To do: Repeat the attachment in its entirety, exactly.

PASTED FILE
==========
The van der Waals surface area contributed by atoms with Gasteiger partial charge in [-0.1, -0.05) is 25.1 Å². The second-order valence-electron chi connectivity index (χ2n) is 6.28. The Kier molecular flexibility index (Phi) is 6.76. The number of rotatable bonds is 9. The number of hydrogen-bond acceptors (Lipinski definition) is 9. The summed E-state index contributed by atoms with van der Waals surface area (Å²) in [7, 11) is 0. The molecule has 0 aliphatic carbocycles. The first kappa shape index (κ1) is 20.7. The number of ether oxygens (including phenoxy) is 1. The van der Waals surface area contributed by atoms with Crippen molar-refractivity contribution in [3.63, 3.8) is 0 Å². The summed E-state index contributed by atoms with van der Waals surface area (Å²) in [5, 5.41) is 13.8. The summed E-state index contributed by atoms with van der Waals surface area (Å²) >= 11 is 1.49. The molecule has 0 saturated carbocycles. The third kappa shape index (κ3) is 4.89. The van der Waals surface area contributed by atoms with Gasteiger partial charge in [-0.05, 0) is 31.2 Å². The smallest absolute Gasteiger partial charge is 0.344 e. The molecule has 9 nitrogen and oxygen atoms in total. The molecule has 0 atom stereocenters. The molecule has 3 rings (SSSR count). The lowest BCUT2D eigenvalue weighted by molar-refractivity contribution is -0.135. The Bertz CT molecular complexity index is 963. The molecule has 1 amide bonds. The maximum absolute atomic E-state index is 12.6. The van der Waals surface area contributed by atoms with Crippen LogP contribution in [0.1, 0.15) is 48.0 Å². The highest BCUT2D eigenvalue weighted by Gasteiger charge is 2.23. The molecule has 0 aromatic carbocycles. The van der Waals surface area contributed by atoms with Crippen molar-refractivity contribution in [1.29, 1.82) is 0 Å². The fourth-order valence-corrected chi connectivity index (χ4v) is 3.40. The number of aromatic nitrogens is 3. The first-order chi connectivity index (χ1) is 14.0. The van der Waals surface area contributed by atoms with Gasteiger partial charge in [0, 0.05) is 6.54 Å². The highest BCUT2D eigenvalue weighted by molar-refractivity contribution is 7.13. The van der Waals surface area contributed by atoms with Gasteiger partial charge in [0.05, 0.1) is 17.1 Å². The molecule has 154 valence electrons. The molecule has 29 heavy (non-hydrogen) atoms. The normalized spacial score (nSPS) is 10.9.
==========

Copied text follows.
The van der Waals surface area contributed by atoms with Gasteiger partial charge in [-0.1, -0.05) is 25.1 Å². The second-order valence-electron chi connectivity index (χ2n) is 6.28. The Kier molecular flexibility index (Phi) is 6.76. The number of rotatable bonds is 9. The number of hydrogen-bond acceptors (Lipinski definition) is 9. The summed E-state index contributed by atoms with van der Waals surface area (Å²) in [7, 11) is 0. The molecule has 0 aliphatic carbocycles. The first kappa shape index (κ1) is 20.7. The number of ether oxygens (including phenoxy) is 1. The van der Waals surface area contributed by atoms with Crippen molar-refractivity contribution in [3.63, 3.8) is 0 Å². The summed E-state index contributed by atoms with van der Waals surface area (Å²) in [5, 5.41) is 13.8. The summed E-state index contributed by atoms with van der Waals surface area (Å²) >= 11 is 1.49. The molecule has 0 saturated carbocycles. The third kappa shape index (κ3) is 4.89. The van der Waals surface area contributed by atoms with Gasteiger partial charge in [-0.05, 0) is 31.2 Å². The smallest absolute Gasteiger partial charge is 0.344 e. The molecule has 9 nitrogen and oxygen atoms in total. The molecule has 0 atom stereocenters. The molecule has 3 rings (SSSR count). The lowest BCUT2D eigenvalue weighted by molar-refractivity contribution is -0.135. The Bertz CT molecular complexity index is 963. The molecule has 1 amide bonds. The maximum absolute atomic E-state index is 12.6. The van der Waals surface area contributed by atoms with Crippen LogP contribution in [0.1, 0.15) is 48.0 Å². The highest BCUT2D eigenvalue weighted by Gasteiger charge is 2.23. The molecule has 0 aromatic carbocycles. The van der Waals surface area contributed by atoms with Crippen molar-refractivity contribution in [1.29, 1.82) is 0 Å². The fourth-order valence-corrected chi connectivity index (χ4v) is 3.40. The number of aromatic nitrogens is 3. The first-order chi connectivity index (χ1) is 14.0. The van der Waals surface area contributed by atoms with Gasteiger partial charge in [0, 0.05) is 6.54 Å². The highest BCUT2D eigenvalue weighted by molar-refractivity contribution is 7.13. The van der Waals surface area contributed by atoms with Gasteiger partial charge in [0.05, 0.1) is 17.1 Å². The molecule has 154 valence electrons. The molecule has 29 heavy (non-hydrogen) atoms. The normalized spacial score (nSPS) is 10.9.